Is Ivory Kelly-Martin the new Akrum Wadley? Iowa fans can dream

Mark Emmert
Hawk Central

IOWA CITY, Ia. — Nate Stanley uttered the five words every Iowa football fan wants to hear regarding the team’s new starting running back.

“He’s a lot like Akrum,” Stanley, the Hawkeyes’ junior quarterback, said Tuesday when asked about Ivory Kelly-Martin. 

That’s a reference to Akrum Wadley, who high-stepped his way to back-to-back 1,000-yard rushing seasons and into Hawkeye folklore the past two autumns. Wadley was as entertaining of an offensive player as Iowa has produced in recent years.

“He has the ability to make those big plays, whether that be running the ball or catching it out of the backfield,” Stanley continued, referring to the sophomore heir apparent in Kelly-Martin.

Kelly-Martin, speaking to reporters later as his team gets prepared to face Northern Illinois in Saturday’s season-opening game at Kinnick Stadium (2:30 p.m., BTN), agreed with the comparison.

“There’s definitely some traits between me and Akrum,” Kelly-Martin said. “He was a very versatile running back, so I tried to get some of that from him. And also, he was a very smart running back and had a really good knowledge of the game in general, and that’s also something I took from him.”

Kelly-Martin emerged this summer to take over the top spot on the depth chart from fellow sophomore Toren Young. Mekhi Sargent, a transfer from Iowa Western Community College, is the third part of that job-share at running back. All three have three years of eligibility left.

And all three will play, Iowa coach Kirk Ferentz said later Tuesday, making it clear that merely naming Kelly-Martin the starter was not an indication that he’s far ahead of Young and Sargent.

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Kelly-Martin is the lightest back, but promises he can run up the middle

Kelly-Martin is a native of Plainfield, Illinois, and this is a funny story: He was actually being recruited to play at Northern Illinois by assistant coach Kelton Copeland. Copeland then took a job as wide receivers coach at Iowa. He and Kelly-Martin ended up coming here in the same year.

“Just going out there and really showing my best effort and showing that I’m very coachable,” Kelly-Martin said when asked what he did this summer that prompted his rise on the depth chart. 

“Being in the starting spot, there’s a little pressure. But we train for this. Coaches will have a great game plan in that I just have to execute.”

Kelly-Martin, at 5-foot-10, 200 pounds, is the lightest of Iowa’s three options at running back. If that sounds a little like Wadley, who famously struggled to keep his weight up, Kelly-Martin was also quick to note that he’s more than capable of running through the middle of the line when called upon.

“There’s always a lot of talk about outside perimeter runs with speed backs, and throughout the years I’ve come to the conclusion that I’m an all-around back,” he said. “I can make a move through the middle, being able to get through the holes really fast. That’s a great thing. … Being low, having your pads low and getting those hard yards, I pride myself on that as well.”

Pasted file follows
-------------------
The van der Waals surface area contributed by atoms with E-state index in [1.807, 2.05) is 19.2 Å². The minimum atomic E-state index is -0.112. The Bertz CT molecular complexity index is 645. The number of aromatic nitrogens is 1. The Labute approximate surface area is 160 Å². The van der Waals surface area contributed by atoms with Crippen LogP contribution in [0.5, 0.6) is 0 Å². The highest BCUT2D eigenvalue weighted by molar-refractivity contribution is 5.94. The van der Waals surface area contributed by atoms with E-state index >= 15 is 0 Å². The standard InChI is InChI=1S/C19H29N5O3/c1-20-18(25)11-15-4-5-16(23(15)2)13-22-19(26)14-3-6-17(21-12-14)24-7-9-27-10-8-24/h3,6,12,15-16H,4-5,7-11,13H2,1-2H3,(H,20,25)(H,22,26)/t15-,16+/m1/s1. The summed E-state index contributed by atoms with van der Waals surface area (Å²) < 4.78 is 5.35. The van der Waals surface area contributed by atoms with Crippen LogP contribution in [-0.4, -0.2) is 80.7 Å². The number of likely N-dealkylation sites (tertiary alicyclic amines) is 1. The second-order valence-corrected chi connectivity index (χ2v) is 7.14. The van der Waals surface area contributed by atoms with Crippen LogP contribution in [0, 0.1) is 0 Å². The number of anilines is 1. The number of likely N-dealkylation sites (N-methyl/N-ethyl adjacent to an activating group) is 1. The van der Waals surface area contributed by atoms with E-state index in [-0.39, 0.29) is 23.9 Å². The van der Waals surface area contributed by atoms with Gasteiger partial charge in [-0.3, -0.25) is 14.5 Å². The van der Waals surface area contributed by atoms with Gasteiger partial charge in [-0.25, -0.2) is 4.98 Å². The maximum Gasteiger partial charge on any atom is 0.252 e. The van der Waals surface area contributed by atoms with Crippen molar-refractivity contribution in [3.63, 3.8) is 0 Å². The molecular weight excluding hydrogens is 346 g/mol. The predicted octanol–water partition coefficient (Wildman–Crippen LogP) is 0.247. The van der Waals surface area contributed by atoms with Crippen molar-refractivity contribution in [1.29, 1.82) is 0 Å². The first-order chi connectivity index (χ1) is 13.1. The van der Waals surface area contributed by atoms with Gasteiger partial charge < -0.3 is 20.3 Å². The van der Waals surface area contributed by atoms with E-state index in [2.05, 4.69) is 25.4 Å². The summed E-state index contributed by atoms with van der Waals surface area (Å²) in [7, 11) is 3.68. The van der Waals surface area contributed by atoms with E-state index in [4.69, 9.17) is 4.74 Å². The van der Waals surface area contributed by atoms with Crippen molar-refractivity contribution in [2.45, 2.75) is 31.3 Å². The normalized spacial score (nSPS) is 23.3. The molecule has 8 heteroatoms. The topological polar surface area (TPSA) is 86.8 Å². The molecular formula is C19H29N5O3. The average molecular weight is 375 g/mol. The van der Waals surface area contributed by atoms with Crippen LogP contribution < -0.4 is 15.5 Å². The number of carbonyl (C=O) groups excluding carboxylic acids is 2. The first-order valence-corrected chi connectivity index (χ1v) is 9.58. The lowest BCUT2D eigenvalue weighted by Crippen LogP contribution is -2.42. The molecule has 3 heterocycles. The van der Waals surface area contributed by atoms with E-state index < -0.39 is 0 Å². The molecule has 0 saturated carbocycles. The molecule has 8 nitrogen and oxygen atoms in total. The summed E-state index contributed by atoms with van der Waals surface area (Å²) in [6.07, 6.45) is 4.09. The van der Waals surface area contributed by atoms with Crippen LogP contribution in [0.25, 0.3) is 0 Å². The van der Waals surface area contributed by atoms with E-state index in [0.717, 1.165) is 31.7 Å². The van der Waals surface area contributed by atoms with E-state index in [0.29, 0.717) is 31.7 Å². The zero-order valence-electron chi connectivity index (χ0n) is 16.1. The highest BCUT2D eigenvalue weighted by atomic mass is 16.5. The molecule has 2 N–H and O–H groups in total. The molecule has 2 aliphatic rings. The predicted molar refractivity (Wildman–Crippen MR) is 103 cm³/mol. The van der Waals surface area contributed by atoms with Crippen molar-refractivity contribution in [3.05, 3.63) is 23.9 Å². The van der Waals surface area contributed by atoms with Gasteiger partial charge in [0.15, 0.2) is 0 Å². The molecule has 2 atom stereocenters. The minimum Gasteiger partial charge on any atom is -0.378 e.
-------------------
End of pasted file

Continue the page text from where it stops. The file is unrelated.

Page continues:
Offensive coordinator Brian Ferentz told reporters a week ago that Kelly-Martin was capable of being a “four-down” back. That means catching passes, blocking, helping out on special teams.

Kelly-Martin said it also means accepting the less glamorous side of the position, what he called “the little things.”

“Everything besides scoring touchdowns,” he clarified. “Seeing the defense, knowing what’s going on on the offensive side, who’s blocking who and what your job is no matter whether you’re getting the ball or not.”

Kelly-Martin focuses on forging a bigger role in Iowa's passing game

Kelly-Martin played in all 13 games as a true freshman. He rushed for 184 yards and three touchdowns. He returned 19 kickoffs with an average of 21.2 yards. He caught only four passes, but one of them produced a touchdown. 

That’s the versatility he was talking about. He said he’s been spending much of his time perfecting his role as a receiver, both coming out of the backfield and split out into the slot.

“I worked day in and day out on working on my hands, working on my eyes and working on my routes,” Kelly-Martin said. “And it’s been paying off so far.”

There will be questions about his durability, of course. Carrying a heavy workload as a first-year starter, at his size, may not be feasible. It also doesn’t sound like that’s the plan, with two backups that have earned the coaches’ faith.

“I feel like I can get as many carries as the offense is willing to give me. I’ll be able to produce and I’ll be happy with what I get,” Kelly-Martin said.

The second-year player has already learned the most important thing about being a running back: Always praise the big guys who are trying to clear lanes in front of you. Kelly-Martin said he’s been paying close attention to what his blockers are up to.

“Once you really get into what those offensive linemen are doing, that really helps because they’re going to do their job no matter what,” he said.

Spoken like a veteran.